What happened to the last week, or more importantly what happened in the past week?
The Greens were doing their best to recover from the hammering they'd be taking after their then co-leader Metiria Turei made what she obviously thought was a major concession on this day last week in the wake of her benefit fraud admission - she wouldn't be seeking a position in a Labour led Cabinet. In reality the concession wasn't one at all - she'd already been told a few hours earlier, via an emissary from Labour, that she wouldn't be getting one anyway.
But she was adamant, she wasn't going anywhere and never was a truer statement made.
Just when we'd thought we'd heard it all from that camp, there was more to come on Monday. Old timers Kennedy Graham and David Clendon decided the party led by Turei was toxic and they wanted no part of it while she remained in the job.
She battled on against what became decreasing odds, insisting she was staying put. But then as her taxi meter was ticking over in Wellington, the flag fell. She was calling it quits, not just from the leadership but from Parliament as well.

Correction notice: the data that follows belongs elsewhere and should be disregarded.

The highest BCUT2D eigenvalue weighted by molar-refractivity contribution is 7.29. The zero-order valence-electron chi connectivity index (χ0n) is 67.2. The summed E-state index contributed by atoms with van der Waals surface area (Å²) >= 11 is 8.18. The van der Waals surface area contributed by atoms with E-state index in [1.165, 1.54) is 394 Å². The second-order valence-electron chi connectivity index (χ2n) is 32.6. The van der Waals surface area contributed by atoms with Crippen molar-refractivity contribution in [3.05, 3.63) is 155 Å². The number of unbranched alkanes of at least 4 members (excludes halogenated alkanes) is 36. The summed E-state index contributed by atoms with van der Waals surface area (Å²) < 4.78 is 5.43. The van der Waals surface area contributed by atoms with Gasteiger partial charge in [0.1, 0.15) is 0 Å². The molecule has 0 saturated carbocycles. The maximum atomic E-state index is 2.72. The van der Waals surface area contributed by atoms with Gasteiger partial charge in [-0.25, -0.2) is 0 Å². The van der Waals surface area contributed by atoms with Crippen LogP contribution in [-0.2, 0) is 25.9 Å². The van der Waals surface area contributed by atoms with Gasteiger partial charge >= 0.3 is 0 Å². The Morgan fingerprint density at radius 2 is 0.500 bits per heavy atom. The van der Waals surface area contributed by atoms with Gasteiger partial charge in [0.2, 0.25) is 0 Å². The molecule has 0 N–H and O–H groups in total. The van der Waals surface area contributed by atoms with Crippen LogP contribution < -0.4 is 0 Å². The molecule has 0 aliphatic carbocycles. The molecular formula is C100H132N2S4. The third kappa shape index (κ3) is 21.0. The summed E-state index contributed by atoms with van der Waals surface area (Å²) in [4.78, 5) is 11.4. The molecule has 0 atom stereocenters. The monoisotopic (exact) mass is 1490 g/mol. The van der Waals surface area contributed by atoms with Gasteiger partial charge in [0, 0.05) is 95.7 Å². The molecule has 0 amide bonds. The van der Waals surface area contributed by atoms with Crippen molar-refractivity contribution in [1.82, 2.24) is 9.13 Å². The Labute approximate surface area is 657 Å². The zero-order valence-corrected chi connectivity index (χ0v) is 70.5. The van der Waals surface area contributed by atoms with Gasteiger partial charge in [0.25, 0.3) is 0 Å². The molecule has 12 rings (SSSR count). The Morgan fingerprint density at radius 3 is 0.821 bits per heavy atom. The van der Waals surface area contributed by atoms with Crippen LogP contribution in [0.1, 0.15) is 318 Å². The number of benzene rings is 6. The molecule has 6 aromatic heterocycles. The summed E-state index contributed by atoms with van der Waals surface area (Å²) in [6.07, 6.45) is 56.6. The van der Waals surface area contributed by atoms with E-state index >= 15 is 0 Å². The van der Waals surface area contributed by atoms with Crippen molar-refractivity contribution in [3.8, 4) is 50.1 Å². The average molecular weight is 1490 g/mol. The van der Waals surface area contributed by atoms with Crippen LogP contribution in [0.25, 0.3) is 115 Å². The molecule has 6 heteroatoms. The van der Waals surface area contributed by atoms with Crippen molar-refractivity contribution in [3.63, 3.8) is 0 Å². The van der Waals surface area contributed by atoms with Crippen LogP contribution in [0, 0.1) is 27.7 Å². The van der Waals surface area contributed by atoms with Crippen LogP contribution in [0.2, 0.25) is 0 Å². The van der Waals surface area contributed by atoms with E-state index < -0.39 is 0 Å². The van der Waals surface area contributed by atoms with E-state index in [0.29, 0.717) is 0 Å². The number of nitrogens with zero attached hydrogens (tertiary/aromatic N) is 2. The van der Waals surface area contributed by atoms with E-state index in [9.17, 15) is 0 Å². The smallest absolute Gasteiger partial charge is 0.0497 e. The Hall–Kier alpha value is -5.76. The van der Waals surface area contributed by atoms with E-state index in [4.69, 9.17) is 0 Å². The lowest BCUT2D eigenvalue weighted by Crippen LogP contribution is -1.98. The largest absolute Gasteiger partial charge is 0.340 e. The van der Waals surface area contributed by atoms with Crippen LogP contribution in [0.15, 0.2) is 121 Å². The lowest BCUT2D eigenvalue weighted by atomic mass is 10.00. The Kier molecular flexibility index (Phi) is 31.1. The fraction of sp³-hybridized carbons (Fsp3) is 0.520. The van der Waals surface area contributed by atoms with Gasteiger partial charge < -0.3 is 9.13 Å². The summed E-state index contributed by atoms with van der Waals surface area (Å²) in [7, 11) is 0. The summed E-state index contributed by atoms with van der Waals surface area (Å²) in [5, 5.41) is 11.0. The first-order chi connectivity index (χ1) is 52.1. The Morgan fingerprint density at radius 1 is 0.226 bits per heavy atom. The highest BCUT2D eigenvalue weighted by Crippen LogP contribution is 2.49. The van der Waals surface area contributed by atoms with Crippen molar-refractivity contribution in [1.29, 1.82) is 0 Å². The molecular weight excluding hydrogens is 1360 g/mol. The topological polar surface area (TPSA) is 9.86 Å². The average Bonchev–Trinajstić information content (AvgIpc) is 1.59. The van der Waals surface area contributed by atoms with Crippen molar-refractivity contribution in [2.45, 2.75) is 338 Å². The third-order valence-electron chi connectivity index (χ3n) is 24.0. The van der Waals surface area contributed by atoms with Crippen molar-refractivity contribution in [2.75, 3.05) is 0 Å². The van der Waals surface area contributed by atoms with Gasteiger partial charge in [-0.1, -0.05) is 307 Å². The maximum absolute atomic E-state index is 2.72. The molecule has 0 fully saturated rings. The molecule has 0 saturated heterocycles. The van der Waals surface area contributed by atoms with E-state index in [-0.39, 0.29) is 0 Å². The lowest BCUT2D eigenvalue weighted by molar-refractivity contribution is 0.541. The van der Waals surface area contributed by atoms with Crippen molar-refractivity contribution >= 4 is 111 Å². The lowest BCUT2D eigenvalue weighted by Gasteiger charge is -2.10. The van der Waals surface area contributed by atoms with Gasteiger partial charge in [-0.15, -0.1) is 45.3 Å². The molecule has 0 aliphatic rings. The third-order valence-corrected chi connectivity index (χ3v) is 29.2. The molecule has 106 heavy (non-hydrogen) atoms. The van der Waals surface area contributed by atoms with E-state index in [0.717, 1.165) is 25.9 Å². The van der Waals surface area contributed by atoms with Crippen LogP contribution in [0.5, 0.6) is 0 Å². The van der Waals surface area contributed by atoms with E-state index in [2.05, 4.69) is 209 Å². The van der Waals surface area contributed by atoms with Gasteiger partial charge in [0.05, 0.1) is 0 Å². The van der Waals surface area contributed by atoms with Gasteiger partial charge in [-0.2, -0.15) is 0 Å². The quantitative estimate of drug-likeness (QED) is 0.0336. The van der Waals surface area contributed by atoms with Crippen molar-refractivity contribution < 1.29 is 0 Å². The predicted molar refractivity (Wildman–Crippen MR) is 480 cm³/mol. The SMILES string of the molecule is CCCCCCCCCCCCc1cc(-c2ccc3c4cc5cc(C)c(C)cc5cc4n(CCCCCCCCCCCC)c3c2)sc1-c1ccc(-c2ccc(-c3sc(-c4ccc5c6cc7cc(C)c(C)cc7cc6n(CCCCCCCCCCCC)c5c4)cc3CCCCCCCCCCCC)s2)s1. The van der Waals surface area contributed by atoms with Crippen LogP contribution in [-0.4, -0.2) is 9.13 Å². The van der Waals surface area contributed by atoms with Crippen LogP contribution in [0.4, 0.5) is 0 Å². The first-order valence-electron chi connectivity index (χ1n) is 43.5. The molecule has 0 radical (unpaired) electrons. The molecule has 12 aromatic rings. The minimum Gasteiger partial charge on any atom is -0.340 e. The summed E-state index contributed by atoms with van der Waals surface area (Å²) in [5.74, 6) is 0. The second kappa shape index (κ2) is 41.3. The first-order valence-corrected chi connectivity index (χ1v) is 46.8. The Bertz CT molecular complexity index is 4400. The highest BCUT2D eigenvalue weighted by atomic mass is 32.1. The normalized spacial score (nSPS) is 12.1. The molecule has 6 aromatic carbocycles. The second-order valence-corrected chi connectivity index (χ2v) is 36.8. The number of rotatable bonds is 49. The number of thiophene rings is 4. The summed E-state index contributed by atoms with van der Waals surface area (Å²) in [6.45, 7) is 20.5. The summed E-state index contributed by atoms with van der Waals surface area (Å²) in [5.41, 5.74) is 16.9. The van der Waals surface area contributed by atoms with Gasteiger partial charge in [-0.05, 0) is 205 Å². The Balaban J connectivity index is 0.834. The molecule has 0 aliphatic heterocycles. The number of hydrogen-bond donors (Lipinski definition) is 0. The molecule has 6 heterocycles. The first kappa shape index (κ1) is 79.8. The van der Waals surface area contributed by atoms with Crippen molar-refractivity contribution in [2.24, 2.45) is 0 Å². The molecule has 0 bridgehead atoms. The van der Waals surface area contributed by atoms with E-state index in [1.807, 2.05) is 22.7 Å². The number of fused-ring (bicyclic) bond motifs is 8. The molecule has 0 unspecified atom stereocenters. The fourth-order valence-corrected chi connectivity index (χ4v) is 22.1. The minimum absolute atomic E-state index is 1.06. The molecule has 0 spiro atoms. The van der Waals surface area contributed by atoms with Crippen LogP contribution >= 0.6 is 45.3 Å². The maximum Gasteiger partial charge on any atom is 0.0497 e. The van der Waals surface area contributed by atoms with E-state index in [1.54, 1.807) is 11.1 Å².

The scrutiny of herself and her family had become all too much was the reason she gave and was sticking to it. In reality she'd not long before been told about the dismal results of the same opinion poll that a week earlier had given The Greens a lift to their highest rating ever.
The scrutiny came as result of her using welfare fraud as a political tool and from the number of people, some close to her, who felt she didn't deserve to be painted as a hand-to-mouth martyr. They claimed a supportive family at the time saw to that.
The sole leader of The Greens for the time being James Shaw hasn't covered himself in leadership glory either, meandering all over the place when it came to the defecting MPs, initially cutting them loose saying they should be expelled from the party, before sleeping on it, and seeming to embrace them before again saying they'd be lucky to get their jobs back.
Clendon's not interested but it seems Graham is, curiously saying he'd never resigned.
The party's now clearly punch drunk with Julie-Anne Genter, the woman who's being tipped as a possible successor to Turei, scowling as I passed her on the way into the office: "Feeling vindicated," she spat. "No," I replied, which saw her raising her frustrated hand in the air before declaring "it worked."
The greenhorns have to stop blaming everyone else and understand who the author of their misfortune really is.
If they want to turn up with the right glass slipper for Jacindarella next month, they'd do well to reflect on that.